Hindu Kush-Himalayan Region Vulnerable To Climate Change, New Study Says

12/08/2011 03:28 pm ET

A series of reports released this week suggest that some of the world's highest mountains are at risk due to climate change.

The threat of climate change to the Hindu Kush-Himalayan region, home to Mount Everest and many of the world's other tallest mountains, was examined in three reports by the International Centre for Integrated Mountain Development (ICIMOD).

The reports, which coincide with the ongoing U.N. climate conference in Durban, South Africa, represent the most current set of data on climate change in the region and on the "number and extent of glaciers and the patterns of snowfall in the world's most mountainous region," according to an ICIMOD press release.

The organization concedes that although there are 54,000 glaciers in the region, only 10 have been studied enough to chronicle the net ice and snow loss. With the data they possess, ICIPOD says, "Glaciers appear to be shrinking in both the central and eastern Himalayas."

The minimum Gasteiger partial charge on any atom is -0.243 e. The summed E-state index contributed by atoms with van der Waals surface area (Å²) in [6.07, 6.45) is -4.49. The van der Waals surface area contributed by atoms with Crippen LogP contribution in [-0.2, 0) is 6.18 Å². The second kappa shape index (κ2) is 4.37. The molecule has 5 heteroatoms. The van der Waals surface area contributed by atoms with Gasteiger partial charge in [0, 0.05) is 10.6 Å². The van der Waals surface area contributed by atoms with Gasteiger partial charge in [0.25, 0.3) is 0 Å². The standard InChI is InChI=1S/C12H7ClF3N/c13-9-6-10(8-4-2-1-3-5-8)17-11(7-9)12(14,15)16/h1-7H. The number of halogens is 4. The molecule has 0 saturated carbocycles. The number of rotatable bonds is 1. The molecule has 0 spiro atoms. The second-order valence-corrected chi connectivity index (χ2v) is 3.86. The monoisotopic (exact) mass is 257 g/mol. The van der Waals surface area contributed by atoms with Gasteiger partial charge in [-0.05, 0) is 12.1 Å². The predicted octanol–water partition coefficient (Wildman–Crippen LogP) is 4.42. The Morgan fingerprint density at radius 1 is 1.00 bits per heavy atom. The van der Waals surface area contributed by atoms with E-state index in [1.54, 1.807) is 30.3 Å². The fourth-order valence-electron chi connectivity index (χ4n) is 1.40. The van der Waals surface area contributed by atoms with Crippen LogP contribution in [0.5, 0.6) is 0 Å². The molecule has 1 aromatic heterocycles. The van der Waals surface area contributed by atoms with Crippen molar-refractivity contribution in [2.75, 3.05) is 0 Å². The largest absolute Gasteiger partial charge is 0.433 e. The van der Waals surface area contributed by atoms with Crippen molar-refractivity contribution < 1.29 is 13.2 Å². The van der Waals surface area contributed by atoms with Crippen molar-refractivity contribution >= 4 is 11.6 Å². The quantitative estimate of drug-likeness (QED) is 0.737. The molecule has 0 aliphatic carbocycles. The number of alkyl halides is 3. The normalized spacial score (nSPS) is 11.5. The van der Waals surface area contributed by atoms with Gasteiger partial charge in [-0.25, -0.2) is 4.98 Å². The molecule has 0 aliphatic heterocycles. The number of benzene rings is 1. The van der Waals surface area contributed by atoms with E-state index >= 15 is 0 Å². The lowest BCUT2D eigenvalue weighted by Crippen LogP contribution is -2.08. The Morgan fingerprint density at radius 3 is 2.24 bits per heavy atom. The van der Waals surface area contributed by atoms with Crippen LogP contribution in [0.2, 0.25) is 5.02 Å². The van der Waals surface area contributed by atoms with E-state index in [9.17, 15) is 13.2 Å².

Scientists are concerned with change in the region's fragile ecosystems and the possibility that melting glaciers may affect the lives of the 1.3 billion people who live in the river basins downstream of the Hindu Kush-Himalayan region. Dr Rajendra Pachauri, the Chair of the Intergovernmental Panel on Climate Change (IPCC), said in a statement, "These reports provide a new baseline and location-specific information for understanding climate change in one of the most vulnerable ecosystems in the world."

While the IPCC maintains their view that the region's glaciers are melting, they have changed their stance from 2009 when they suggested that the region's glaciers will disappear by 2035, reports UPI.

Despite the IPCC's suggestion that more research is needed to determine the exact changes across the region, the glacial loss they have discovered is not insignificant. Alertnet reports that Nepal's glaciers have shrunk by 21 percent and Bhutan's by 22 percent in the last 30 years.

To read ICIMOD's three reports, visit their Mountain Day website.

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